County Monitors Mosquitoes For West Nile


The Gila County Health Department is monitoring mosquitoes in both Payson and Globe, on the look out for West Nile virus.

Recent reports show an increase in the virus activity in Arizona, including infections in horses in nearby Coconino, Navajo and Apache counties.

"We're trapping mosquitoes each month and sending them to the Vector Borne Disease Lab for testing on a number of diseases, including West Nile," Dave Pote, of the county health department said.

The disease has not been found in Gila County yet, he said.

It takes a month for the work to be complete, so results on the mosquitoes trapped just this month will not be reported until October and the reports the department is looking at now are from tests on August captures.

"We're collecting dead birds." Pote said. "If people fine them, they should notify Animal Control. The birds are also sent for testing for West Nile and other diseases."

Additionally, the health department has started a public campaign stressing the importance of using insect repellent when outside, especially in the early morning and evening hours, he said. The department also is working to enlist the assistance of clubs and organizations, like the Boy Scouts, Rotary and Lions to distribute educational literature, Pote said.

"Historically our mosquito season ends in at the end of October, but an early freeze would help," he said. "It would not kill the mosquitoes, but it would reduce their activity."

The health department is doing surveys of known standing bodies of water on public lands and examining the shorelines for larva, when it is found, larvacide is applied.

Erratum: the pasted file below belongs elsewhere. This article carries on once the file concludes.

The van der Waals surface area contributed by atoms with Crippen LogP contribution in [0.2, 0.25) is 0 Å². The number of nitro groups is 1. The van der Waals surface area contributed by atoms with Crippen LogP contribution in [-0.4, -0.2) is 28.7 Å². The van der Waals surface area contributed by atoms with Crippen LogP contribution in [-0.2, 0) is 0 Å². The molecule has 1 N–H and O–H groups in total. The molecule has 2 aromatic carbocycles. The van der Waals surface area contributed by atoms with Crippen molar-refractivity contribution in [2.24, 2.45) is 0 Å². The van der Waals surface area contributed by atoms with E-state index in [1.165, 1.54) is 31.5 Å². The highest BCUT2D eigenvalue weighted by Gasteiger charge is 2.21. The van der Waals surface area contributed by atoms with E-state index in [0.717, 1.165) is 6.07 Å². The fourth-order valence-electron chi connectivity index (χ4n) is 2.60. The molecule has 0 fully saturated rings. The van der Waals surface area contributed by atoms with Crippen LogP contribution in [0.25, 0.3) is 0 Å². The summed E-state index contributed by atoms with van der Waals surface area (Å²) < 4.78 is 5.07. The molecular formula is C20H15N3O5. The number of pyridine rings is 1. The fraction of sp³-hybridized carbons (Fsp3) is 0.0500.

"We'll never get rid of mosquitoes ... We just want the people of Gila County to know we're doing the best we can to make people aware," Pote said.

He said the number of reports on cases of the virus in humans is dropping in the east.

"It suggests that what we call a herd immunity may be developing," he said.

Pote said people need to make sure they dump any standing water, especially in the shade and stay away from where water collects.

"After (last week's) rain, mosquitoes will be breeding within the week," he said.

The state health department issued the following recommendations for protection against mosquitoes.

The best way to protect from mosquito-borne illness is to reduce the number of mosquitoes around your home and neighborhood. Personal precautions to take include:

  • Eliminate standing water where mosquitoes can breed such as cans, bottles, jars, buckets, old tired, drums and other containers.
  • Change water in flower vases, birdbaths, planters and animal watering pans at least twice a week.
  • Repair leaky pipes and outside faucets and move air conditioner drain hoses frequently.
  • Avoid being bitten by mosquitoes when going outside at night by using insect repellent and wear lightweight, light-colored clothing that covers the arms and legs.

"The chance that any one person is going to become ill from a mosquito bite is low," Dr. Bob England, state epidemiologist, said. "Most people do not become ill, and for those who do, most suffer only a mild flu-like illness for a few days before they recover. The symptoms may be so mild that most don't even know they were infected."

For more information, Pote can be reached at (928) 425-3231, extension 8517, or call the Payson office of the county health department at (928) 474-1210.

Additional information is on the state health department's website:, or call (800) 314-9243.

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